Saturday, January 22, 2011

Book #4 Shakespeare’s Kitchen

Our next read shall be, Shakespeare’s Kitchen by Lore Segal. The book is 240 pages. We'll have until Friday to get the book and take 3-weeks to read. Next chat will be
the weekend of February 19. Please post availability for the 17-21 and we'll settle on a time by 1/28.

Tuesday, January 18, 2011

Book #4, voting

In order to keep the choices for voting purposes down to 4-5 books, I have narrowed down the selection to the following books:

a) A Room With a View - E.M. Forster
b) The Tipping Point - Malcolm Gladwell
c) Shakespeare’s Kitchen, Lore Segal
d) Babylon Revisited: And Other Stories, F. Scott Fitzgerald
e) Son of Hamas, Mosab Hassan Yousef

Remember to vote by Friday at 3pm PST. As with the last book, order your preferences (1-5). The final choice will be based on how the books score overall based on a point system of 1-5 assigned to rankings (a ranking of 1 has a point value of 5, etc.).

Sunday, January 16, 2011

Book #4

As we close one book, we open another!

The current book options are:

a) A Room With a View - E.M. Forster
b) The Girl with the Dragon Tattoo - Stieg Larsson
c) The Tipping Point - Malcolm Gladwell

If you want to add any book to that list, submit your suggestions by Tuesday (1/18) 5pm. Voting will commence Tuesday evening after all the suggestions have been compiled, and Book #4 will announced Friday.

Machine of Death- Chat Stew

We have finished another book together, woohoo! Get ready for the next book, post to vote coming later today. For now, below is the transcript for our Machine of Death chat. It was our biggest chat, yet, and we covered a lot! Even if you haven't finished or started the Machine of Death, you should check out the discussion.

Wednesday, January 12, 2011

Machine of Death- Chat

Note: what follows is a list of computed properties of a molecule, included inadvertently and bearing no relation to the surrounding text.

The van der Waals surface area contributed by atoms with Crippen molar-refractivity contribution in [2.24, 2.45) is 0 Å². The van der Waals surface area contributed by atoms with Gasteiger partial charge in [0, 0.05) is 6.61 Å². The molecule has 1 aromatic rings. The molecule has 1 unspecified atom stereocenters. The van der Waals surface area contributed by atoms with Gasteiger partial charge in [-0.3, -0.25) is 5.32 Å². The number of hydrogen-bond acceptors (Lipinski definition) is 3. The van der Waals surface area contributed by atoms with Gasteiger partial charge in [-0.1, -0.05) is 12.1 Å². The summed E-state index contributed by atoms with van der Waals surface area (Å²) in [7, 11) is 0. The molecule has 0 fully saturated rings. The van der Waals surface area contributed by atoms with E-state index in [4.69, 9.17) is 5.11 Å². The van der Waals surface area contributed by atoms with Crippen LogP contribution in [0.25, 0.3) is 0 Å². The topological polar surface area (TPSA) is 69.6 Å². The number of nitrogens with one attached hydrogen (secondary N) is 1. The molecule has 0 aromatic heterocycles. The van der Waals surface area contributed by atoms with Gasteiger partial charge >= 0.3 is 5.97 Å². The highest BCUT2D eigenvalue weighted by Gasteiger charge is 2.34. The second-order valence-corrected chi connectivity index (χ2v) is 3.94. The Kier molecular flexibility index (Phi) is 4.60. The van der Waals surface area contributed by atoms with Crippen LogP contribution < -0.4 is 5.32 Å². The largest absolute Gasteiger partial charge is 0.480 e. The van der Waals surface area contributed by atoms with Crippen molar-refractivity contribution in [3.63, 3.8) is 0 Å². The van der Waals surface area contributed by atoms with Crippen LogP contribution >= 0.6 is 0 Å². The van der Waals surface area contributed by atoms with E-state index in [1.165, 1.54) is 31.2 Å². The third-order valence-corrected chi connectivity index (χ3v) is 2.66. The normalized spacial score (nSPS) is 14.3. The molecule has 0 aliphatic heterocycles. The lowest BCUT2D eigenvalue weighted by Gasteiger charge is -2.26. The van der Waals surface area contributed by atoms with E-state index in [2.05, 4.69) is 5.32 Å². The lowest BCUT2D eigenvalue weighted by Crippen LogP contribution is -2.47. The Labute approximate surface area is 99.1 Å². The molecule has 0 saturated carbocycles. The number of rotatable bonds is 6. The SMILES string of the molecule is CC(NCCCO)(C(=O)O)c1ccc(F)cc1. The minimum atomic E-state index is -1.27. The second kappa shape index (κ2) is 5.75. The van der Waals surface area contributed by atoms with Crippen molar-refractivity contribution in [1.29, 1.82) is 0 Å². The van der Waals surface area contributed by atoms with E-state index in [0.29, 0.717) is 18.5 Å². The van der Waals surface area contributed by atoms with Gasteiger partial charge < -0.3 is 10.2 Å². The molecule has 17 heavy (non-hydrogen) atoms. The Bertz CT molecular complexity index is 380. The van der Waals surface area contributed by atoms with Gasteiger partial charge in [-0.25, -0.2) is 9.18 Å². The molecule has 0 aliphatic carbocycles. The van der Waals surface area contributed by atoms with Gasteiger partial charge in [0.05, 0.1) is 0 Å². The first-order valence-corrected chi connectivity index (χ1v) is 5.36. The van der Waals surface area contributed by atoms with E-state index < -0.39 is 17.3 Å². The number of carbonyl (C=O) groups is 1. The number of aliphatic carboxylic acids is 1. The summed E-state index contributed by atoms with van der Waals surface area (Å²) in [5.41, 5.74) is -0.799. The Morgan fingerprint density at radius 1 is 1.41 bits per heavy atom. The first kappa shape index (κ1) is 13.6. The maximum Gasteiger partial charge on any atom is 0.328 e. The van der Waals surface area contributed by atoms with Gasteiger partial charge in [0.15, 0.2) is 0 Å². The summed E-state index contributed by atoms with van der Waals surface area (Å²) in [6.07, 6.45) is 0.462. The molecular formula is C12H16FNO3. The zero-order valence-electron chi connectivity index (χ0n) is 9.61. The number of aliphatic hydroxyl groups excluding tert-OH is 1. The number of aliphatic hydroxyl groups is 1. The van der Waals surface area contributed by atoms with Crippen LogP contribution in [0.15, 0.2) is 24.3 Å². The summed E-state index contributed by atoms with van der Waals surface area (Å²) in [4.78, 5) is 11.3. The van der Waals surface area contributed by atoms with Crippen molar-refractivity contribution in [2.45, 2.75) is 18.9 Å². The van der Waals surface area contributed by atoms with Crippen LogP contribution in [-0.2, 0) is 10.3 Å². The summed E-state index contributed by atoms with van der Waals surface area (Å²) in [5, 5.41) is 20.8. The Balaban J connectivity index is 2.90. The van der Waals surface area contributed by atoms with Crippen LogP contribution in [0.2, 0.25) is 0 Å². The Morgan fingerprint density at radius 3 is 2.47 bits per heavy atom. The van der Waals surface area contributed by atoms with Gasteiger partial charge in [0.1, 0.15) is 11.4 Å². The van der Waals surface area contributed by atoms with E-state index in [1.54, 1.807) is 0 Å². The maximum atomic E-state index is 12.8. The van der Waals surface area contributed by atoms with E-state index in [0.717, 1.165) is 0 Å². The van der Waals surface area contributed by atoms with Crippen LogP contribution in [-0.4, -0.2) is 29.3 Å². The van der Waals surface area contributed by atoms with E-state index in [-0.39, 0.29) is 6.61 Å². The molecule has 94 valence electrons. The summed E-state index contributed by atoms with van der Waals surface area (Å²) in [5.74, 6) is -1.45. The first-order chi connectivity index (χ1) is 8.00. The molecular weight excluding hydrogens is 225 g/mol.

It sounds like many of you are really enjoying the book, I'm glad to hear that.

Just want to remind you all that the chat is this Sunday, January 16 at 3pm PST. Please make sure that either Amanda or I have your screen name to invite you to the chat, and RSVP here if you plan to partake in the discussion.

Via Amanda, here are some things to think about for the discussion: "I'm curious to hear what you thought of the format of this book, as a collection of stories that sometimes conflict in their explanations. Which version of the story did you like the best, in terms of the circumstances of when/where one gets tested? The role of government? Cause of death as freedom versus entrapment? Focus on young people in so many of the stories? The role of irony, and the inherent ambiguity of words? Just some thoughts for our pending discussion..."

Looking forward to Sunday.

Tuesday, January 4, 2011

Machine of Death- good or bad?

I'm enjoying the book so far and I hope everyone else who is able to read it feels the same.

For this first discussion, anyone can respond regardless of whether you are reading the book or not. What I'd like to know is how you feel about having a machine that can tell you how you will die? Do you feel strongly that said machine would cause more harm than good, or are you apathetic? Are there advantages to knowing ahead of time how you will die, or will knowing prevent you from fully experiencing and enjoying life? Share your thoughts and opinions.

For those who are not sure what a "Machine of Death" is, it as a machine that can tell how an individual will die. The machine can give some vague cause of death like "love," or can give something more detailed like "torn apart and devoured by lions." However, the machine does not provide any time or date for when said death will occur. An individual who is said to die by "crack" might stay away from the drug only to die when a crack in the sidewalk causes him/her to stumble and crack his/her head open.